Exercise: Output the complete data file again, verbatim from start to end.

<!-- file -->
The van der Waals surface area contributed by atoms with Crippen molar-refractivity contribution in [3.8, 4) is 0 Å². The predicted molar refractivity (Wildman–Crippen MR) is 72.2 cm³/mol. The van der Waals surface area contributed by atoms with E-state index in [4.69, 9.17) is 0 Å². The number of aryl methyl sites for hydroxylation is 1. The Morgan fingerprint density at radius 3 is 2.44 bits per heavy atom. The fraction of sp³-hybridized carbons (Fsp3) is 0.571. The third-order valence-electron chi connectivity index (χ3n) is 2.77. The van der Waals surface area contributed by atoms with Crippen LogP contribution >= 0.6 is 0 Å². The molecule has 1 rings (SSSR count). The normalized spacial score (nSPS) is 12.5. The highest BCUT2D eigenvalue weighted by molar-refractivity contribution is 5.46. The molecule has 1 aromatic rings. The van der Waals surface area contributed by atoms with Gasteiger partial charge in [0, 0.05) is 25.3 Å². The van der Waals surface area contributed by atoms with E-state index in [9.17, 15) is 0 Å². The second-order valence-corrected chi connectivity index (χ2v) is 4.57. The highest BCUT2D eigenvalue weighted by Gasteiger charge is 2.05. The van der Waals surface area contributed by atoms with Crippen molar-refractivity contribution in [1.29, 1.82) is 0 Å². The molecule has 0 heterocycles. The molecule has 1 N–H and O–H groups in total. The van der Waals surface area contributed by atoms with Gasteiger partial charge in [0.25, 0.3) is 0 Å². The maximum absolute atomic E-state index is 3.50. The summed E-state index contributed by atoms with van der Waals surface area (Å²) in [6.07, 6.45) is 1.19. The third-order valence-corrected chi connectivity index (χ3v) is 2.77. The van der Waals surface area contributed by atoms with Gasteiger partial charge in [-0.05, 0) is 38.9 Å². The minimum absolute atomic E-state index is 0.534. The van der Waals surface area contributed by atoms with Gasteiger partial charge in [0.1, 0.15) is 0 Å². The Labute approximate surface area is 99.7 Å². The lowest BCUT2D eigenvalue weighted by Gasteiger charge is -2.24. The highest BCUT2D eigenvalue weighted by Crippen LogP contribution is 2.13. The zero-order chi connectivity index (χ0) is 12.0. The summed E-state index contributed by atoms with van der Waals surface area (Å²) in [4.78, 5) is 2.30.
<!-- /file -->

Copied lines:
The van der Waals surface area contributed by atoms with Crippen molar-refractivity contribution in [3.8, 4) is 0 Å². The predicted molar refractivity (Wildman–Crippen MR) is 72.2 cm³/mol. The van der Waals surface area contributed by atoms with E-state index in [4.69, 9.17) is 0 Å². The number of aryl methyl sites for hydroxylation is 1. The Morgan fingerprint density at radius 3 is 2.44 bits per heavy atom. The fraction of sp³-hybridized carbons (Fsp3) is 0.571. The third-order valence-electron chi connectivity index (χ3n) is 2.77. The van der Waals surface area contributed by atoms with Crippen LogP contribution >= 0.6 is 0 Å². The molecule has 1 rings (SSSR count). The normalized spacial score (nSPS) is 12.5. The highest BCUT2D eigenvalue weighted by molar-refractivity contribution is 5.46. The molecule has 1 aromatic rings. The van der Waals surface area contributed by atoms with Gasteiger partial charge in [0, 0.05) is 25.3 Å². The van der Waals surface area contributed by atoms with E-state index in [9.17, 15) is 0 Å². The second-order valence-corrected chi connectivity index (χ2v) is 4.57. The highest BCUT2D eigenvalue weighted by Gasteiger charge is 2.05. The van der Waals surface area contributed by atoms with Crippen molar-refractivity contribution in [1.29, 1.82) is 0 Å². The molecule has 0 heterocycles. The molecule has 1 N–H and O–H groups in total. The van der Waals surface area contributed by atoms with Gasteiger partial charge in [0.25, 0.3) is 0 Å². The maximum absolute atomic E-state index is 3.50. The summed E-state index contributed by atoms with van der Waals surface area (Å²) in [6.07, 6.45) is 1.19. The third-order valence-corrected chi connectivity index (χ3v) is 2.77. The van der Waals surface area contributed by atoms with Gasteiger partial charge in [-0.05, 0) is 38.9 Å². The minimum absolute atomic E-state index is 0.534. The van der Waals surface area contributed by atoms with Gasteiger partial charge in [0.1, 0.15) is 0 Å². The Labute approximate surface area is 99.7 Å². The lowest BCUT2D eigenvalue weighted by Gasteiger charge is -2.24. The highest BCUT2D eigenvalue weighted by Crippen LogP contribution is 2.13. The zero-order chi connectivity index (χ0) is 12.0. The summed E-state index contributed by atoms with van der Waals surface area (Å²) in [4.78, 5) is 2.30.